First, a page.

3) Turnover Margin
The Eagles turned the ball over 13 times on Sunday, matching their season average. The Yellow Jackets also coughed up the rock 13 times, giving the Eagles a turnover margin of zero. It may not seem like it, but this is both significant and encouraging for BC fans because negative turnover margins have plagued the Eagles all season. Coming into this game, they’d lost the turnover battle in 15 of 22 games. They were able to overcome these struggles against lesser competition, but they are just 2-5 in the ACC when losing the turnover battle. In ACC play, every possession is valuable, and the Eagles did a good job on Sunday of controlling the ball and forcing GT turnovers down the stretch.
1) Interior Defense
The Eagles struggled to contain the Yellow Jackets’ interior attack all afternoon, as they were outscored in the paint, 22-8, in the first half, and 38-26 overall. The drawback of BC protecting the 3-point line is that it left numerous driving lanes open. GT’s talented group of guards was able to work its way into the paint for easy finishes or dishes to open big men underneath the hoop. Too many layups went uncontested for a GT frontcourt that matched up practically equally in size with BC’s. GT big men Ben Lammers and Abdoulaye Gueye often had strong post position, which led to more easy buckets in the painted-area. The Eagles need to improve at making big men catch the ball in the post further from the basket, making these shots tougher.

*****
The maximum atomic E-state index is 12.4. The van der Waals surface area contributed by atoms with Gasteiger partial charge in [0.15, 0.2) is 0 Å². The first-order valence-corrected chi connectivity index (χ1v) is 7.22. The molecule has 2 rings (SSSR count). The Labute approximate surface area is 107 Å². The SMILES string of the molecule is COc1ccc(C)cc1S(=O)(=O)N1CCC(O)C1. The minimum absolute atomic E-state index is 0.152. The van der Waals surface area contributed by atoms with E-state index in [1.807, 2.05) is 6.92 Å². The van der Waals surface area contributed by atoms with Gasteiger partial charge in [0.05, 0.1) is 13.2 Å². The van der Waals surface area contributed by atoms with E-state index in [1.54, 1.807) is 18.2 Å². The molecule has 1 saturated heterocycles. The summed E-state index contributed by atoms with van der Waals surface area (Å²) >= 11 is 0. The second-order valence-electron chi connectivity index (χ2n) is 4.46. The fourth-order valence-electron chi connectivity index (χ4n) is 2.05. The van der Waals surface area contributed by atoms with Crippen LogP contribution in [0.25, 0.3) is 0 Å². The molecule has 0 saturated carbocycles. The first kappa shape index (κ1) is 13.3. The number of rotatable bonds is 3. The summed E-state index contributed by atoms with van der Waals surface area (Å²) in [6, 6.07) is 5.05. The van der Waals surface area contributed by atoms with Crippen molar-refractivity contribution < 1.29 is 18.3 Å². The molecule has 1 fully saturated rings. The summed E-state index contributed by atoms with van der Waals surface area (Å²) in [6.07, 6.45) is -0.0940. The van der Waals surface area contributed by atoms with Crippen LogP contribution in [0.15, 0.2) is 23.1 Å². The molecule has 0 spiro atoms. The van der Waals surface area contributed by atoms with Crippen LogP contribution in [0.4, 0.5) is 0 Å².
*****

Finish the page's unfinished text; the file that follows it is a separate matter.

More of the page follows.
2) Falling Behind
BC is a much stronger second half-team than a first-half team, and its streaky shooting can always create quick runs, but this kind of double-digit deficit is becoming an all-too-familiar story. Today’s game marks the fourth time this season that the Eagles have come back from a 10-plus point deficit to win a game, which is impressive and displays the team’s never-say-die mindset. But if they could take these prolific runs and use them to extend leads instead of cut into massive deficits, they’d have a better chance at pulling out the close games that they’ve lost in this fashion, such as the nail-biting games against Clemson, Louisville, and Virginia Tech.
3) Fast Break Failure
BC scored zero fast break points on Sunday, which is certainly an area where it can improve. Few people can keep up with Bowman and Robinson in the open court—both are speedy guards that enjoy crashing to the rim. This, along with Chatman’s ability to spot-up and Mitchell’s speed as a stretch four, seems to constitute a formula that would create more easy baskets in transition. While BC has had issues with turnovers as mentioned before, pushing the ball in transition while the defense is not set presents plenty of scoring opportunities for the Eagles, especially because it suits Christian’s team’s skill set.
Featured Image by Tiger Tao / Heights Staff